Residential Realty Northwest
Residential Realty Northwest
Mary G Johnson, Residential Realty NorthwestPhone: (503) 313-0688
Email: [email protected]

Mortgage Qualifications: FICO Score

by Mary G Johnson 02/21/2021

Image by David Pereiras from Shutterstock

Your FICO score is a key factor used to determine if you qualify for a mortgage. The Fair Isaac Corporation (FICO) is the creator of the most common credit score used by home loan providers. The algorithm used to create your score is a closely-guarded industry secret. But in general, it factors in your payment history, debt burden, length of credit history, and recent applications for credit. Your FICO score is powerful but there are things it cannot account for.

It does not indicate how much you can afford.

It does not reveal how much you have saved up for a down payment.

It does not understand your ability to budget.

It does not display your current bank account balances.

What does it do?

Your FICO score tells you (and your potential lender) how you have handled credit over the length of your credit history. Scores range from 300 (poor) to 850 (excellent). The primary factors that can hurt your credit score are late-payments and the debt-to-credit ratio.

Late Payments

Make your payments on-time every month especially if you are hoping to secure a mortgage. The more on-time payments you have the better your score will be. In some cases, on-time payments can dilute the impact of late-payments in your credit history. Newer incidences can be more detrimental to your score than older late-payments. Payments that are received 60, 90, or 120 days late count more against you than those that are late by over 30 days.

Credit Utilization

The total amount you owe is a consideration but the relationship between how much you owe and the credit available to you weighs more heavily when it comes to determining your FICO score. Another term for this is your credit utilization. Your debt-to-credit ratio is a measure of how much of your available credit you are using within a 30-day window. The higher the ratio of debt compared to available credit, the more likely you are to have a lower FICO score.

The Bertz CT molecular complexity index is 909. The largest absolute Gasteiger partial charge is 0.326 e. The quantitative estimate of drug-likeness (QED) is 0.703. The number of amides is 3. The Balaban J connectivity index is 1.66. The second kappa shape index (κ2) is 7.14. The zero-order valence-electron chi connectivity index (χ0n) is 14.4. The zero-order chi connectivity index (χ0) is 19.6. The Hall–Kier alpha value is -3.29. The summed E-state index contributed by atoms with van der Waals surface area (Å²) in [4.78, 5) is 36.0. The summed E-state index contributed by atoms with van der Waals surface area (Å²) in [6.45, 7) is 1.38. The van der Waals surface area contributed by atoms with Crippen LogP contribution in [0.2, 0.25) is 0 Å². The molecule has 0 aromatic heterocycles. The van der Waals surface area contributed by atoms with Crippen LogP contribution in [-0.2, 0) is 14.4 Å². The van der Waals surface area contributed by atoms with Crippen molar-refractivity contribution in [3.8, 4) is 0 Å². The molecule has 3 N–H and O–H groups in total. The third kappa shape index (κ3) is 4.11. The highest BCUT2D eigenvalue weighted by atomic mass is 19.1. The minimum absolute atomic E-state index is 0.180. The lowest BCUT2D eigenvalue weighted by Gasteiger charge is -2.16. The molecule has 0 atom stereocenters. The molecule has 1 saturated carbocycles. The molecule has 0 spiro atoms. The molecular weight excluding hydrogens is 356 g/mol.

For instance, let’s say you and your partner both owe $1000 on credit cards. Your available credit is $1500, making your credit utilization two-thirds or 66 percent of your available credit. Your partner’s available credit is $4000, making their credit utilization 25 percent of their available credit. If all other factors are equal, your partner’s FICO score will appear higher. 

Ask your real estate professional for recommended financial resources in your area.

About the Author
Author

Mary G Johnson

"As a full-time realtor, along with my team at Residential Realty NW, I bring a full range of knowledge and experience, so that I can be both a trusted resource for both buyers and sellers of Portland properties. My professional success comes from my belief in working hard, being consistent with follow-through, knowledge and excitement about the industry, and building a strong honest relationship with the clients I represent. My skills in the art of marketing, vision, and negotiations will guide us through every transaction".

Sincerely,

Mary G Johnson   

Experience: 

Residential Real Estate Broker, SRES, PMAR Master's Circle, licensed in Oregon & Washington  

In-home Design Consultant, Calico Corners, Portland, OR

Merchandise Floor Design/Stage, Wight's Home and Garden, Seattle, WA  

Owner MGJ Media/Advertising, Boise, ID  

Professional Associations:

National Association of Realtors

Portland Metro Association of Realtors Masters Circle

Member Senior Real Estate Specialist

Regional Multiple Listing Services

Oregon Association of Realtors

5 Star Professional Award